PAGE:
Following on the New York Times's decision to continue its critical coverage of China, despite the Chinese government's retaliation against it, Dan Gillmor calls on journalists and news organizations to abandon the pretense of "neutrality" and take a partisan stand for free speech in questions of censorship, surveillance, net neutrality, copyright takedown, and other core issues of speech in the 21st century.
What are these choke points? The most obvious is what’s happening to the Internet itself. In America and a number of other countries the telecommunications industry — often working with government, and in some cases outright owned by government — is deciding, or insisting on the right to decide, what bits of information get to people’s devices in what order and at what speed, or whether they get there at all. This is what network neutrality is all about in the U.S.: whether we, at the edges of the networks, get to make those decisions or whether telecom companies like Comcast, Verizon, and AT&T will ultimately have that power, as they insist they need. The worries about corporate media consolidation in the 1990s seem quaint next to this kind of consolidation. Free speech? It’ll be as free a Comcast et al want it to be if they get the upper hand.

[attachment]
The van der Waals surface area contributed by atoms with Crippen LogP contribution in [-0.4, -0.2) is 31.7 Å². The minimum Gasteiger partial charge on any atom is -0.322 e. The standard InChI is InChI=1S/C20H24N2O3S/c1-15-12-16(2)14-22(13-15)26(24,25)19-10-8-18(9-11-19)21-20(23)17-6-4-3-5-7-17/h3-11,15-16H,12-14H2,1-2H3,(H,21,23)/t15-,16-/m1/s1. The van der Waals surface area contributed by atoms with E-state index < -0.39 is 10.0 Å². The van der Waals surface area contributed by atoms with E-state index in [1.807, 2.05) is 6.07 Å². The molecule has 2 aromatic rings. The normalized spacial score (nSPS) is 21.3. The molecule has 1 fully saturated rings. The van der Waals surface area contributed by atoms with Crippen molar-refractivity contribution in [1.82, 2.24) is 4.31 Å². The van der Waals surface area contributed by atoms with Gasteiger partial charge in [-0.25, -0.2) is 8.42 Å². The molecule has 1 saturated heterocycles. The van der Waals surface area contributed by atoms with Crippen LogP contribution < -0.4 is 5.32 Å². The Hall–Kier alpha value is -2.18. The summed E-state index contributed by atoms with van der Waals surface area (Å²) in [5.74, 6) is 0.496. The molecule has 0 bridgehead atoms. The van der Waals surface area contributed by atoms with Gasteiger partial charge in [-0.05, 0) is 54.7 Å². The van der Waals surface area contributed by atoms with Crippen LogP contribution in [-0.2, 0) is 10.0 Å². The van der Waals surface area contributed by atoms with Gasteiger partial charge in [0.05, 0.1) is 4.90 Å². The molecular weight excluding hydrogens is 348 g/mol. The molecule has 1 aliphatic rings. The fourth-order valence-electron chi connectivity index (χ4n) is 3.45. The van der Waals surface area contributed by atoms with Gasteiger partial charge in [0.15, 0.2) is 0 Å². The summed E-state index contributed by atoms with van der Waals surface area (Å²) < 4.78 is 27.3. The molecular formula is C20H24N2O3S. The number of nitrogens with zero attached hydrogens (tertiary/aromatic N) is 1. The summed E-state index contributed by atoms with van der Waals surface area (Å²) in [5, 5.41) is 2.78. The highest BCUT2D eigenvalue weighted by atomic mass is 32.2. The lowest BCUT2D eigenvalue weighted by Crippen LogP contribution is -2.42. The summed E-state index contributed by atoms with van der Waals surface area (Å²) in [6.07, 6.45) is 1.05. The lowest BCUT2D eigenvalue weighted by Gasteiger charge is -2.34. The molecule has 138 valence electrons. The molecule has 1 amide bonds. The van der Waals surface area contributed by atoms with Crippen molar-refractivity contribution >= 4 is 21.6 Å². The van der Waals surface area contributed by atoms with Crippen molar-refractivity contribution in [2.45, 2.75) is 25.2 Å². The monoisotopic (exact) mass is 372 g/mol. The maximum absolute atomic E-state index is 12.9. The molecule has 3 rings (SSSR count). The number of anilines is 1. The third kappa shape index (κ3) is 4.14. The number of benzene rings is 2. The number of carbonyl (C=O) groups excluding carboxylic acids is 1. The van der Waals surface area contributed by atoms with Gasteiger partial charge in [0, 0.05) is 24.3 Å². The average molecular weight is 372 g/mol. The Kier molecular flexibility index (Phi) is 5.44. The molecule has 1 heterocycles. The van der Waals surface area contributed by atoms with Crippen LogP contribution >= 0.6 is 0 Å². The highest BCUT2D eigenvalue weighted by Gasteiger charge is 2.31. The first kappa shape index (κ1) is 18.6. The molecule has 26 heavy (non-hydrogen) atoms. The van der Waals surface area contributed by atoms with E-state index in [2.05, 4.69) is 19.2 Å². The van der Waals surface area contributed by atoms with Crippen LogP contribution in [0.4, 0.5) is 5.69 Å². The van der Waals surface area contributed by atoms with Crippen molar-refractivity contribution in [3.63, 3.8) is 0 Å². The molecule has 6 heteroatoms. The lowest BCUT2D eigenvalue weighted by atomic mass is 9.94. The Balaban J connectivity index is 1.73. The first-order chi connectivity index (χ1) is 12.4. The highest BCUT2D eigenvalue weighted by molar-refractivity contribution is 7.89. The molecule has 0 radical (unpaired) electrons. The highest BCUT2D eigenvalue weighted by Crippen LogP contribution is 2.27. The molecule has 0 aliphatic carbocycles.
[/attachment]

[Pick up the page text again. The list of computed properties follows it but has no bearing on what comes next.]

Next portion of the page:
Surveillance, too, has become a method for government — again, often working with big companies — to keep track of what journalists and activists are doing, well beyond the avowed mission of stopping terrorism and solving crimes.
When it comes to free speech, journalists should be activists [Dan Gillmor/Backchannel]
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